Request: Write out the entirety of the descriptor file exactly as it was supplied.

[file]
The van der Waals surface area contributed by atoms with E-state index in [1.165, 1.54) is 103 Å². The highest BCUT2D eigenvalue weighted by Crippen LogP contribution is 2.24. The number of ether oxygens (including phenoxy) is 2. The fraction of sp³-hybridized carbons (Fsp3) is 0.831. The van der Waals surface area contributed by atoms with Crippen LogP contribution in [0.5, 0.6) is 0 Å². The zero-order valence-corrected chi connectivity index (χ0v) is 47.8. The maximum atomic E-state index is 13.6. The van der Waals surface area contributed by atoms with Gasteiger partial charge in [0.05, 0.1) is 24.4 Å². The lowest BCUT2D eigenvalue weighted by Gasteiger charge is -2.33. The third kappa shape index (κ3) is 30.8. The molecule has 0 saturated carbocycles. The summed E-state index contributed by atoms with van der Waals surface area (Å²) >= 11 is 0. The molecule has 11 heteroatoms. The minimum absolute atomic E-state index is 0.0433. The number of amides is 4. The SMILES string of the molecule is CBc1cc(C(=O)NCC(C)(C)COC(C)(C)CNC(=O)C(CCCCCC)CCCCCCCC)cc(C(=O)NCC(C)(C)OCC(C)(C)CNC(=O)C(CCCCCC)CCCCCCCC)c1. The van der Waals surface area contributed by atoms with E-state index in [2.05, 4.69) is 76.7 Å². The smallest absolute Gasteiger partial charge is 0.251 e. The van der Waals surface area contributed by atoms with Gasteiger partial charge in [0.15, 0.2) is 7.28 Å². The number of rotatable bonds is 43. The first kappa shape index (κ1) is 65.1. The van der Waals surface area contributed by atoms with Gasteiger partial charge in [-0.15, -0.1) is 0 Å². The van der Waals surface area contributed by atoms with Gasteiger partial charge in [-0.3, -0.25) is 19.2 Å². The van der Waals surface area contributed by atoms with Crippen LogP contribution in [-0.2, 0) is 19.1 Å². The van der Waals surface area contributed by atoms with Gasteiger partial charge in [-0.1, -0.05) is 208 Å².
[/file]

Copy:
The van der Waals surface area contributed by atoms with E-state index in [1.165, 1.54) is 103 Å². The highest BCUT2D eigenvalue weighted by Crippen LogP contribution is 2.24. The number of ether oxygens (including phenoxy) is 2. The fraction of sp³-hybridized carbons (Fsp3) is 0.831. The van der Waals surface area contributed by atoms with Crippen LogP contribution in [0.5, 0.6) is 0 Å². The zero-order valence-corrected chi connectivity index (χ0v) is 47.8. The maximum atomic E-state index is 13.6. The van der Waals surface area contributed by atoms with Gasteiger partial charge in [0.05, 0.1) is 24.4 Å². The lowest BCUT2D eigenvalue weighted by Gasteiger charge is -2.33. The third kappa shape index (κ3) is 30.8. The molecule has 0 saturated carbocycles. The summed E-state index contributed by atoms with van der Waals surface area (Å²) >= 11 is 0. The molecule has 11 heteroatoms. The minimum absolute atomic E-state index is 0.0433. The number of amides is 4. The SMILES string of the molecule is CBc1cc(C(=O)NCC(C)(C)COC(C)(C)CNC(=O)C(CCCCCC)CCCCCCCC)cc(C(=O)NCC(C)(C)OCC(C)(C)CNC(=O)C(CCCCCC)CCCCCCCC)c1. The van der Waals surface area contributed by atoms with E-state index in [2.05, 4.69) is 76.7 Å². The smallest absolute Gasteiger partial charge is 0.251 e. The van der Waals surface area contributed by atoms with Gasteiger partial charge in [0.15, 0.2) is 7.28 Å². The number of rotatable bonds is 43. The first kappa shape index (κ1) is 65.1. The van der Waals surface area contributed by atoms with Gasteiger partial charge in [-0.15, -0.1) is 0 Å². The van der Waals surface area contributed by atoms with Gasteiger partial charge in [-0.3, -0.25) is 19.2 Å². The van der Waals surface area contributed by atoms with Crippen LogP contribution in [-0.2, 0) is 19.1 Å². The van der Waals surface area contributed by atoms with Gasteiger partial charge in [-0.1, -0.05) is 208 Å².